Think about any new skill, sport or job you’ve ever wanted to learn. It takes practice! Your relationships are one big practice field. You’re constantly practicing the art of keeping your relationship healthy and happy. According to Dr. John Gottman, couples’ guru, and his 40 years of research there are Four Horsemen that can predict the end of a relationship. Which means, we need to learn and know them, to avoid them.

What are the Four Horsemen? Criticism, Defensiveness, Contempt & Stonewalling

Criticism: Think of the words “You always” & “you never”. These are common ways to criticize. We are basically implying that there is something wrong with our partner, rather than between you two. This leads to your partner feeling under attack and replying with defensiveness.

Defensiveness: When you attempt to defend yourself from a perceived attack with a counter complaint. Defensiveness comes out when we feel accused unjustly- we seek out excuses so that our partner will back off. It can quickly become a blame game. Neither partner taking responsibility.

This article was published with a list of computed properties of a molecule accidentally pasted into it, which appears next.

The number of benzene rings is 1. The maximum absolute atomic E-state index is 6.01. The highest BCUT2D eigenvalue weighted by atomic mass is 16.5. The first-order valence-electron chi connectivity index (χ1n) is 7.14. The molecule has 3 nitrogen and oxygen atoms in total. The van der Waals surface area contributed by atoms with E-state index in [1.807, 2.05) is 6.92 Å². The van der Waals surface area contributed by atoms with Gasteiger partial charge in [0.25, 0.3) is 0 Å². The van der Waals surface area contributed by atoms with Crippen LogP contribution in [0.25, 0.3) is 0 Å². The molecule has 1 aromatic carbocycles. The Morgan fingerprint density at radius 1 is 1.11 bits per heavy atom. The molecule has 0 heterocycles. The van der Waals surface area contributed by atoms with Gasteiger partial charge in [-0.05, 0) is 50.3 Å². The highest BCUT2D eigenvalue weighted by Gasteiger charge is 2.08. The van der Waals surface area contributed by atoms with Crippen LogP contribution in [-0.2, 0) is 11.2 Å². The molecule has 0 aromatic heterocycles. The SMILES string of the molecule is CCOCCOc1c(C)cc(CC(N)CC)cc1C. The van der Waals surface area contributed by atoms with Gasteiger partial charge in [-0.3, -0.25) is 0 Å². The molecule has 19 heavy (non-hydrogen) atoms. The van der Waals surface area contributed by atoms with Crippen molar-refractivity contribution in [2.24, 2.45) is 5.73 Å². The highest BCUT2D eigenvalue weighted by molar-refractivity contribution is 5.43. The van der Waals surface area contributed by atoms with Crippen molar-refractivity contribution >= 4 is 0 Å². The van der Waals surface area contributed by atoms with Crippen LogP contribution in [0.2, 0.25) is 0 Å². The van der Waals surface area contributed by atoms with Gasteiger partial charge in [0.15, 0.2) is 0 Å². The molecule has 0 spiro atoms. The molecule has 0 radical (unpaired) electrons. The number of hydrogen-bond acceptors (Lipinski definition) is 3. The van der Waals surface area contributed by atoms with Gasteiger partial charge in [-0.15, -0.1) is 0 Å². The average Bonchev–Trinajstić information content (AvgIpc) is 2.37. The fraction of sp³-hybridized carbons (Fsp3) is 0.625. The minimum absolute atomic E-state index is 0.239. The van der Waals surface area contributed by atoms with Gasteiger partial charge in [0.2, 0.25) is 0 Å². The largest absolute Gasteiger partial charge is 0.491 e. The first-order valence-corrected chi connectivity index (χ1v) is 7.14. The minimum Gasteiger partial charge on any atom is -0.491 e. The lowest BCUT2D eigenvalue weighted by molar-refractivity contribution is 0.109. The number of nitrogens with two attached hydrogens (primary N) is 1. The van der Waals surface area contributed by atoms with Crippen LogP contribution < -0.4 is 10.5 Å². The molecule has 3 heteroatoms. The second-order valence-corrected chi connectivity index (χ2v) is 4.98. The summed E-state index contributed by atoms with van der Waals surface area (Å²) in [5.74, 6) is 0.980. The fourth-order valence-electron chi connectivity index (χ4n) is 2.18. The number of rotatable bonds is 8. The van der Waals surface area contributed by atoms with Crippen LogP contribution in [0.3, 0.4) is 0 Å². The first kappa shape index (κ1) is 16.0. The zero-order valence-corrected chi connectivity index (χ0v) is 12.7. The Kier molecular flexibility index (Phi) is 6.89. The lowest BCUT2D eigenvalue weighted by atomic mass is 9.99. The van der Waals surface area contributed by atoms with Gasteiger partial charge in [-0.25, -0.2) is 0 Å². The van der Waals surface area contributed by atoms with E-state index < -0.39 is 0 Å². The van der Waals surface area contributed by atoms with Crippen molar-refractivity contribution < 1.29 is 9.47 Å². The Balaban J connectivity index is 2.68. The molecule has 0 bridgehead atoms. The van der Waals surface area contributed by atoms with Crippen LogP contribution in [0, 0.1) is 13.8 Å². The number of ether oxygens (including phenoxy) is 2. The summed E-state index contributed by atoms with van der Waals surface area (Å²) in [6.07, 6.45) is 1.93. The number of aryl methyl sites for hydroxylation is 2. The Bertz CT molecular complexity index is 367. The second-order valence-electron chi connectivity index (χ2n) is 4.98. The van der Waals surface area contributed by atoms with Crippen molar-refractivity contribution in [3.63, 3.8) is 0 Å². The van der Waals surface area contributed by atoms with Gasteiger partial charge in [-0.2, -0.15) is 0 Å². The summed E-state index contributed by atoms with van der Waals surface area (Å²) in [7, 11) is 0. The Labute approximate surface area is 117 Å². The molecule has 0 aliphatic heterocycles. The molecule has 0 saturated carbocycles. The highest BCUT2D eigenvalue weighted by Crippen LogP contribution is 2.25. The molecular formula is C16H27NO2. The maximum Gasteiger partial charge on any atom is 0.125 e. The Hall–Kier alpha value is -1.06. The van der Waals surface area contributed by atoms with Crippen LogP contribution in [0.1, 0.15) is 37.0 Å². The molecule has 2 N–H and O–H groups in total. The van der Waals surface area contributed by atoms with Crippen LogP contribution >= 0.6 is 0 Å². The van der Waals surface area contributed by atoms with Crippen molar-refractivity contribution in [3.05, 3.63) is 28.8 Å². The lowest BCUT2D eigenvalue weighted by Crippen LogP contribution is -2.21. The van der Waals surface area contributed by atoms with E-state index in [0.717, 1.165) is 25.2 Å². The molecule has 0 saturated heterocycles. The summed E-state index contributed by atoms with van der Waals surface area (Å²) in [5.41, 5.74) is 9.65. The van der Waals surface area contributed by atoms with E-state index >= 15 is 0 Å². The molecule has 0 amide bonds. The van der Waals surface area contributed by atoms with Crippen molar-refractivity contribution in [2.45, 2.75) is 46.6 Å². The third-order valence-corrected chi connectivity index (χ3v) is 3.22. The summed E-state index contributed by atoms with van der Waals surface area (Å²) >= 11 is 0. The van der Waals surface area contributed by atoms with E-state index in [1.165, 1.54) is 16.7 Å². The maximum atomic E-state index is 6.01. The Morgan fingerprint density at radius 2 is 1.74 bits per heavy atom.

Contempt: Any statement or nonverbal behavior that makes you appear better than your partner. When we communicate in this state we are being truly mean. Treating others with disrespect, ridicule, name-calling, mocking, rolling your eyes, mimicking. Contempt is fueled by long-simmering negative thoughts about your partner. It’s used to make someone feel despised and worthless. Making it one of the most serious horsemen, as it destroys fondness and admiration.

Stonewalling: When the listener withdraws from the conversation. It’s when one person shuts down, closes himself/herself off from the other or physically leaves to stop the conversation. The Stonewaller may be trying to calm themselves, gather their thoughts. The problem is it can lead to their partner feeling that they don’t care about the problem.

Now that you know what The Four Horsemen are, it’s time to start noticing them in your relationships. How do you use them, what’s being triggered and what’s their effect on others? Next week, I’ll introduce you to how to replace them with healthy, productive communication tools.

For now, practice, practice practice!